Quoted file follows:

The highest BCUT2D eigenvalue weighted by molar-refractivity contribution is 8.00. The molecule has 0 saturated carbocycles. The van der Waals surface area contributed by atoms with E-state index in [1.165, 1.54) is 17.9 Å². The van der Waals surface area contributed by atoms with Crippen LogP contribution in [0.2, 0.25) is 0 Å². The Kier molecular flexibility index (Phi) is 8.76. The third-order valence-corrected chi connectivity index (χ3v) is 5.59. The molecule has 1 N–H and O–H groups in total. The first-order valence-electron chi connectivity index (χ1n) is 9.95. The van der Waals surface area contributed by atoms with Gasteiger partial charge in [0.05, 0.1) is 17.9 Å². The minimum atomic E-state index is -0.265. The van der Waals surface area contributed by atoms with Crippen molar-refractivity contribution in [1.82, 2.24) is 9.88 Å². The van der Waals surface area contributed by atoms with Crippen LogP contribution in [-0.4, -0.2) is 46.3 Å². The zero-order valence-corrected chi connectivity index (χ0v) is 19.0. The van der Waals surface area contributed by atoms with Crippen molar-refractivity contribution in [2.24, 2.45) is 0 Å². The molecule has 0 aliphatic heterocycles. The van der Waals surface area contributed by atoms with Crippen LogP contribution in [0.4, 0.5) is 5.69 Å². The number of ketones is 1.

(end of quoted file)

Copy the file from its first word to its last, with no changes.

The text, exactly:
The highest BCUT2D eigenvalue weighted by molar-refractivity contribution is 8.00. The molecule has 0 saturated carbocycles. The van der Waals surface area contributed by atoms with E-state index in [1.165, 1.54) is 17.9 Å². The van der Waals surface area contributed by atoms with Crippen LogP contribution in [0.2, 0.25) is 0 Å². The Kier molecular flexibility index (Phi) is 8.76. The third-order valence-corrected chi connectivity index (χ3v) is 5.59. The molecule has 1 N–H and O–H groups in total. The first-order valence-electron chi connectivity index (χ1n) is 9.95. The van der Waals surface area contributed by atoms with Gasteiger partial charge in [0.05, 0.1) is 17.9 Å². The minimum atomic E-state index is -0.265. The van der Waals surface area contributed by atoms with Crippen molar-refractivity contribution in [1.82, 2.24) is 9.88 Å². The van der Waals surface area contributed by atoms with Crippen LogP contribution in [-0.4, -0.2) is 46.3 Å². The zero-order valence-corrected chi connectivity index (χ0v) is 19.0. The van der Waals surface area contributed by atoms with Crippen molar-refractivity contribution in [2.24, 2.45) is 0 Å². The molecule has 0 aliphatic heterocycles. The van der Waals surface area contributed by atoms with Crippen LogP contribution in [0.4, 0.5) is 5.69 Å². The number of ketones is 1.